Mixed stocks coastal netting stations indiscriminately catch any salmon passing by, regardless of where they are heading or the strength of the various populations in their home rivers. They are completely non-selective, making the management of individual river stocks almost impossible.

The Scottish Government’s 2001 Green Paper on Freshwater Fish and Fisheries stated that:

“the exploitation of salmon outside their river of origin is widely accepted as contrary to good salmon management, primarily on the grounds that it does not discriminate between separate river populations and therefore severely inhibits monitoring and optimum management of exploitation of stocks on a catchment basis.”

In addition, 17 rivers in Scotland are designated as Special Areas of Conservation, part of the Natura 2000 network – a series of internationally important wildlife sites throughout the European Union. The random nature of mixed stock fisheries makes it extremely difficult to determine the impact of such fisheries on these important conservation sites.

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  One Response to “Conservation Group Calls To Limit Salmon Exploitation”

  1. No mention of seals ? Blame the fishermen and not the seals ?
    I been following the last couple of months on here about Usan fisheries and aint had the time to type stuff or show pictures that i wanted to show. I can now spare a few minutes to type today.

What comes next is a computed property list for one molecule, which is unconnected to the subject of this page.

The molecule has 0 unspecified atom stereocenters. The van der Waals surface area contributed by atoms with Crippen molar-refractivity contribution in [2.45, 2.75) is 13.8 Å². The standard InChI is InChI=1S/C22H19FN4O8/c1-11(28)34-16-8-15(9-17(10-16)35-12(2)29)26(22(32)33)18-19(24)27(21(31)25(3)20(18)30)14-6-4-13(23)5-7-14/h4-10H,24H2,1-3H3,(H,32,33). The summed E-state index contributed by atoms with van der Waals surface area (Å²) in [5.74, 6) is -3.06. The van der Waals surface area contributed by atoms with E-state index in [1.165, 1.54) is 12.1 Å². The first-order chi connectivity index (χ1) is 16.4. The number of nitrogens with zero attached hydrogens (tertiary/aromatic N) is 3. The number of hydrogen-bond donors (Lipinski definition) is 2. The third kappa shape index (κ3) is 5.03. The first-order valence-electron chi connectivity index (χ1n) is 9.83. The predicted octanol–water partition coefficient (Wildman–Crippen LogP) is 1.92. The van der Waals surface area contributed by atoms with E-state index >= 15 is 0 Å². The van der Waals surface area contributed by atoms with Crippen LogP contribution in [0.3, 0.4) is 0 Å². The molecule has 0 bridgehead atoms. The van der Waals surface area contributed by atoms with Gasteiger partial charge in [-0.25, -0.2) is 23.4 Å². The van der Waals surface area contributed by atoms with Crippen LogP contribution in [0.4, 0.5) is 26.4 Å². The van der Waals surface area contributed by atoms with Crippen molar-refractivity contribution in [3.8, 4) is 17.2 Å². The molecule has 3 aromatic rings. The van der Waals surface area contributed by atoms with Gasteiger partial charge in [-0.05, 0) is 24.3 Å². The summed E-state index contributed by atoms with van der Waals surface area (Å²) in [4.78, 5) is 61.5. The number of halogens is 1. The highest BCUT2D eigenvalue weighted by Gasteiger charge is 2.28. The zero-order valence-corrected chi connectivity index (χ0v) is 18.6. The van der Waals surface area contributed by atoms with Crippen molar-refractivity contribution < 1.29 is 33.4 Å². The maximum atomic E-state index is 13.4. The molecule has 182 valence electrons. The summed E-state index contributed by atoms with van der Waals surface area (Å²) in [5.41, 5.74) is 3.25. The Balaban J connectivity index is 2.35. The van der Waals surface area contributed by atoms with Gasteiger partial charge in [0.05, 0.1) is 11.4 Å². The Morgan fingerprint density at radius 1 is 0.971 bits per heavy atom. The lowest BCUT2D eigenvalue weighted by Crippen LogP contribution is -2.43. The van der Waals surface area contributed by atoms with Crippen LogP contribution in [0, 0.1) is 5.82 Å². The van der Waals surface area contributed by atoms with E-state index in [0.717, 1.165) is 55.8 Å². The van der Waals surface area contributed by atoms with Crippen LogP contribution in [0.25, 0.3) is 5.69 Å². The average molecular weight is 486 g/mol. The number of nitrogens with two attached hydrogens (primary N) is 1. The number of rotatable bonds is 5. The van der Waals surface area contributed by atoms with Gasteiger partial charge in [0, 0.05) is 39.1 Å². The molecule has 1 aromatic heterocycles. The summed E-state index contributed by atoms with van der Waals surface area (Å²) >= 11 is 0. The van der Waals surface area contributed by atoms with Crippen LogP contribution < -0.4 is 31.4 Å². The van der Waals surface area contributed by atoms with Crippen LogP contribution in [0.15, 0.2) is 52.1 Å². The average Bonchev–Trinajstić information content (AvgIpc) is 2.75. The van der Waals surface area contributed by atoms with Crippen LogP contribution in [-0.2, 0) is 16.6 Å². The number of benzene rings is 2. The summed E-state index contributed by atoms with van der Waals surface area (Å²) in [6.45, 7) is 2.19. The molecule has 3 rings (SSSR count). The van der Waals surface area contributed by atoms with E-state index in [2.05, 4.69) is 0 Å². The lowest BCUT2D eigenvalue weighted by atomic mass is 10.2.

I been a salmon fisherman for 30 years and in all that time the salmon fisheries has reduced by over 80%. The number of seals has probably risen 1000%. Back in the 80’s alot of salmon fishing stations were licensed to shoot seals, and alot of fishing stations were paid a bounty by river boards for each seal shot. Evidence of seals shot was to cut the seals tail off and then hand the tails to appropriate river boards. This practise was still ongoing on at least 1 river board 10 years ago.
    Since the closure of most of scotlands salmon fishing stations the seal population has been left to grow as there was no seal shootings in most areas. The control of seals could be seen as similar to pest control. e.g. forrestry commision killing deer, farmers killing foxes. But seals is a much bigger problem.
    All along the scottish coast everyone can see the seals
    are a growing species.

    I read one reply to a story on this site where the person says seals don’t eat much salmon, thats utter crap.
    I used to find lots of remains of salmon in my nets, mostly all thats left is the heads of salmon.
    Seals will also attack dolphins and porpoises.

    Most rivers i seen lately from aberdeen to inverness have lots of seals in them. I seen seals up the river dee & don, its just easy pickings for the seals to get a feed. What are these river boards doing to get rid of the seals ?
    The Ythan Estuary is full of seals, its very noticeable to alot of people that the number has increased alot in the last 10 years. Not so long ago a gamekeepers dog went into the water there to retrieve a duck i think it was and the dog was mauled by a seal. I fear it won’t be long before a person swimming/paddling gets attacked by a seal in this area. Whats Ythan District Fishery Board doing to keep seals away from eating the salmon trying to get up the river ?

    Its amazing how so many fish went up all the rivers when all the salmon fishing stations were active. Yet when most the salmon fishing stations closed down theres not so many salmon going up the rivers. So all you do-gooders, so called scientists, river boards, conservation groups. maybe you should look at blaming the seals instead of salmon fishermen. Heres a link to some photo’s i taken while working at blackdog salmon fishing station in previous years. its just a small selection of pics at moment but i shall add more when i have more spare time.